In 2019 Werner came to his old hometown with his children Amy Manheim, Dori Fishbin and Gary Rothschild as part of a visit program, after he and his now deceased wife Audrie had first accepted the invitation from the city of Frankfurt in 2004.
Werner and his children were very impressed by the sightseeing program and their many meaningful experiences, especially the meeting with students from the Lessing-Gymnasium and their teacher Martin van Kampen.

The “Reichskristallnacht” and its consequences for the Rothschilds

The Rothschilds always felt they were Germans first, and secondly their religion was Jewish. This view could no longer be maintained in the 1930s. The carefree life of the family ended with increasing discrimination. The children were now not only marginalized by their Christian friends, but also verbally abused. One friend particularly disappointed Werner, because when he joined the Hitler Youth, he stopped speaking to him. Werner also remembers an incident when he was 8 years old. During a visit to Borken in North Hessen, he and his cousins were hunted by Hitler Youth. With great difficulty and great fear they escaped.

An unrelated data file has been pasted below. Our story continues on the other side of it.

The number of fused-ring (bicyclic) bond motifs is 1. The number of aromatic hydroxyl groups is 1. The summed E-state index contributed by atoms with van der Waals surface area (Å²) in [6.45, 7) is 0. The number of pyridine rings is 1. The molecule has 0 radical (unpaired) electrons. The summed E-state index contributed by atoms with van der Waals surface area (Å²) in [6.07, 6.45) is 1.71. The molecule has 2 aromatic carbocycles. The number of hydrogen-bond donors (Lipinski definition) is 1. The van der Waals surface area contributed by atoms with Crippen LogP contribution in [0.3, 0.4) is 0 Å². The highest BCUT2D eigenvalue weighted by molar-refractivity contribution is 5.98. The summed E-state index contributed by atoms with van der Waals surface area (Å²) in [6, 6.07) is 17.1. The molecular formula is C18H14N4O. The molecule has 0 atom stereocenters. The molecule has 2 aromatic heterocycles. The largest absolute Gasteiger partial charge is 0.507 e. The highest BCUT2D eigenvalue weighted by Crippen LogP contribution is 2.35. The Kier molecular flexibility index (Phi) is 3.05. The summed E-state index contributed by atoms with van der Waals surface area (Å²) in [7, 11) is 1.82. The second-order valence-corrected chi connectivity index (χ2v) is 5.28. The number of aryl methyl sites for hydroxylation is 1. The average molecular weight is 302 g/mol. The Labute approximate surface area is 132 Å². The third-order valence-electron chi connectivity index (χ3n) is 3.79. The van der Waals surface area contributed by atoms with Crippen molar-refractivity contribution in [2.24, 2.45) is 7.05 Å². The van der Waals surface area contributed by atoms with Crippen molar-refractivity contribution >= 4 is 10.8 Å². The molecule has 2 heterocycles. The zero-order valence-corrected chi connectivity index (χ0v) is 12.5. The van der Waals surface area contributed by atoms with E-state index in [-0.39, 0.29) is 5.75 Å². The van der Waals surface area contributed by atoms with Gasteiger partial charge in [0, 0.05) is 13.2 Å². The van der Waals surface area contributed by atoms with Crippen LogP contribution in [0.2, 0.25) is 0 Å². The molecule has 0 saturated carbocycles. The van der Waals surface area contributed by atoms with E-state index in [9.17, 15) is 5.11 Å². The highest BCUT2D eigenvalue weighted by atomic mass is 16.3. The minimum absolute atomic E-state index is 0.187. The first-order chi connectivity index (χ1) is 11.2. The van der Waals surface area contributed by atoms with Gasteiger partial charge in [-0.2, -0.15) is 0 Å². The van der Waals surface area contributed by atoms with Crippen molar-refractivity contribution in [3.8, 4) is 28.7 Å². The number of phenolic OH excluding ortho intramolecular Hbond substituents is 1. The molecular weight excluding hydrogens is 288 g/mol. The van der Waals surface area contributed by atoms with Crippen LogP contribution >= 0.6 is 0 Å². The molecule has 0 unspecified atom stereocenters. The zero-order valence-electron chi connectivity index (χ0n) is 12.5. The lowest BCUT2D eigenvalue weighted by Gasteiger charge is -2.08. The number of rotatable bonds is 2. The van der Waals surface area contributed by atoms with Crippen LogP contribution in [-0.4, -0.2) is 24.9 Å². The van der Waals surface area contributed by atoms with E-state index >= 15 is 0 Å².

School in Germany ended for Werner with the November pogrom of 1938. Many of his teachers were arrested and could no longer teach. It was the same with his father. Werner received a good leaving certificate on January 31, 1939 and was dismissed with best wishes for the future.